.- Renowned Mexican journalist Carlos Villa Roiz wrote an article this week urging Mexicans to learn their country's history and to reject the supposed end of the world prophecies that Hollywood scriptwriters attribute to the Mayans in the film “2012” that never existed.
In an article published by “Impacto El Diario,” Villa Roiz points out that the Mayans surfaced around 1500 B.C and existed until the end of the 17th century. “They were astronomers, mathematicians, priests, warriors and wise men who developed two complex but precise calendars based on the “katun” (periods of 20 years). One was the solar or civil calendar of 365 days and the other was the Tzolkin lunar calendar of 260. They ran together because they both are divisible by five,” he explains.
Villa Roiz notes that “although there are different interpretations about the equivalencies between the Mayan dates and our calendar, the director of the movie took advantage of this in order to concoct that 2012 would be the end of an era, and his fantasy was embellished by the suicide of a Mayan community (that was already mixed-race) that fell into despair because the time of fulfillment of the Mayan ‘prophecies’ was approaching.”
According to Villa Roiz, “When it comes to novels and movies, scriptwriters can do what they want, they can dream up aliens, goblins, witches, whatever. The result can be fun, deplorable or offensive, such as the case with the Dan Brown books. What is worrisome is that people buy into them and turn these fantasies into supposedly hidden dogmas.”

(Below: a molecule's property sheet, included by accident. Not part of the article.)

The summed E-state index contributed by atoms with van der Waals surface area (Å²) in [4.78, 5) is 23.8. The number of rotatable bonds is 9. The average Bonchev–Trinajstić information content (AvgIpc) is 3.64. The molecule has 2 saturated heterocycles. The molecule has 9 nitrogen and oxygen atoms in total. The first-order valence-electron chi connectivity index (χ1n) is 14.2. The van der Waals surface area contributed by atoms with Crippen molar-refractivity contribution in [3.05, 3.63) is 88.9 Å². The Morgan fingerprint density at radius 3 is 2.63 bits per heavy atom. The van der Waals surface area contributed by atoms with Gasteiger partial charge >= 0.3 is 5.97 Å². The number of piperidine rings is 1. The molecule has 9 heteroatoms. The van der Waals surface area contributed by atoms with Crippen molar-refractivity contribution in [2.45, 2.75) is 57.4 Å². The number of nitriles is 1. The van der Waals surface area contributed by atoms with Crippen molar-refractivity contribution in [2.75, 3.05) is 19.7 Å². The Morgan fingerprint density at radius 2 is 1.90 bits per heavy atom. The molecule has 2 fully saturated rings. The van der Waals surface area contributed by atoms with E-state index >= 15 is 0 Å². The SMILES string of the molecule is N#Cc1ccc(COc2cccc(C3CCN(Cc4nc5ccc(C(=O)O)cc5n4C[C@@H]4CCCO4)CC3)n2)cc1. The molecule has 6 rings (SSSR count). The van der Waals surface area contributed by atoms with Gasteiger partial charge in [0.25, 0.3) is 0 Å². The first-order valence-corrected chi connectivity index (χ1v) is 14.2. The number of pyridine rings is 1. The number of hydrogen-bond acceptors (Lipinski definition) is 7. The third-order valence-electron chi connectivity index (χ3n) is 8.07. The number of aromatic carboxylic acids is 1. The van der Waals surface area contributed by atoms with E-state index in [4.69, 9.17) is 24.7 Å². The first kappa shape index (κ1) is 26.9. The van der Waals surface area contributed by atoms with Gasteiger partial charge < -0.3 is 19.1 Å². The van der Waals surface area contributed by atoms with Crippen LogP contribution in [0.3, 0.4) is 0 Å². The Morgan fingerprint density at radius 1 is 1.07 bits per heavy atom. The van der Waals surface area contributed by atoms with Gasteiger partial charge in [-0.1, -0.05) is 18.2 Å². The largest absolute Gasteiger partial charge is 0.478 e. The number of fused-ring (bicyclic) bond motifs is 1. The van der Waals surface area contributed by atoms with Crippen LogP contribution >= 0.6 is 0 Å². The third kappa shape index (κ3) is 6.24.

“Now well-into the 21st century, when many people shun the historic religions under the influence of materialism, relativism and scientific methodology, it is deplorable that this vacuum is filled by horoscopes, tarot card or tea leaf reading, and film,” he writes.
“In Mexico,” he adds, “where embarrassingly people read maybe two books a year, it is sad that many believe all these lies,” and therefore he urges students to read Sylvanus G. Morely, one of the foremost experts on the Mayans. “What the Bible says about the end of the world is merely that ‘no one knows the day nor the hour, but only the Father’,” Villa Roiz concludes.